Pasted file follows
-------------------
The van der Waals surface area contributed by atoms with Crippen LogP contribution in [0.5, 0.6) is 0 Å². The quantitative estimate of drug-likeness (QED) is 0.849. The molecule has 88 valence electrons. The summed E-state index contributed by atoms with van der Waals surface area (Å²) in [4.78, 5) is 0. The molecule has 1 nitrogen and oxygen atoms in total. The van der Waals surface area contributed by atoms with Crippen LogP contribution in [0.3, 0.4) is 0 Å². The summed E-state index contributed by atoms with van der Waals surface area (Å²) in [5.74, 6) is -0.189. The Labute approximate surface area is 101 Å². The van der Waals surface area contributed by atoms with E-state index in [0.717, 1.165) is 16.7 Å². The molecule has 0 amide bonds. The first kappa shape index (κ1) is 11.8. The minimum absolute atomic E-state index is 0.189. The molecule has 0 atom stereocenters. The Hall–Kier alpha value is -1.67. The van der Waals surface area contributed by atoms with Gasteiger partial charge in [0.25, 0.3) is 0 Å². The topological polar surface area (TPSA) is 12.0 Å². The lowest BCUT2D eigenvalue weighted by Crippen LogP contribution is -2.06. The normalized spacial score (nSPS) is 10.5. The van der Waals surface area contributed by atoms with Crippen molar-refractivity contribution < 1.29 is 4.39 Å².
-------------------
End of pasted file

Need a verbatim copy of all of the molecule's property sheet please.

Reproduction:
The van der Waals surface area contributed by atoms with Crippen LogP contribution in [0.5, 0.6) is 0 Å². The quantitative estimate of drug-likeness (QED) is 0.849. The molecule has 88 valence electrons. The summed E-state index contributed by atoms with van der Waals surface area (Å²) in [4.78, 5) is 0. The molecule has 1 nitrogen and oxygen atoms in total. The van der Waals surface area contributed by atoms with Crippen LogP contribution in [0.3, 0.4) is 0 Å². The summed E-state index contributed by atoms with van der Waals surface area (Å²) in [5.74, 6) is -0.189. The Labute approximate surface area is 101 Å². The van der Waals surface area contributed by atoms with E-state index in [0.717, 1.165) is 16.7 Å². The molecule has 0 amide bonds. The first kappa shape index (κ1) is 11.8. The minimum absolute atomic E-state index is 0.189. The molecule has 0 atom stereocenters. The Hall–Kier alpha value is -1.67. The van der Waals surface area contributed by atoms with Gasteiger partial charge in [0.25, 0.3) is 0 Å². The topological polar surface area (TPSA) is 12.0 Å². The lowest BCUT2D eigenvalue weighted by Crippen LogP contribution is -2.06. The normalized spacial score (nSPS) is 10.5. The van der Waals surface area contributed by atoms with Crippen molar-refractivity contribution < 1.29 is 4.39 Å².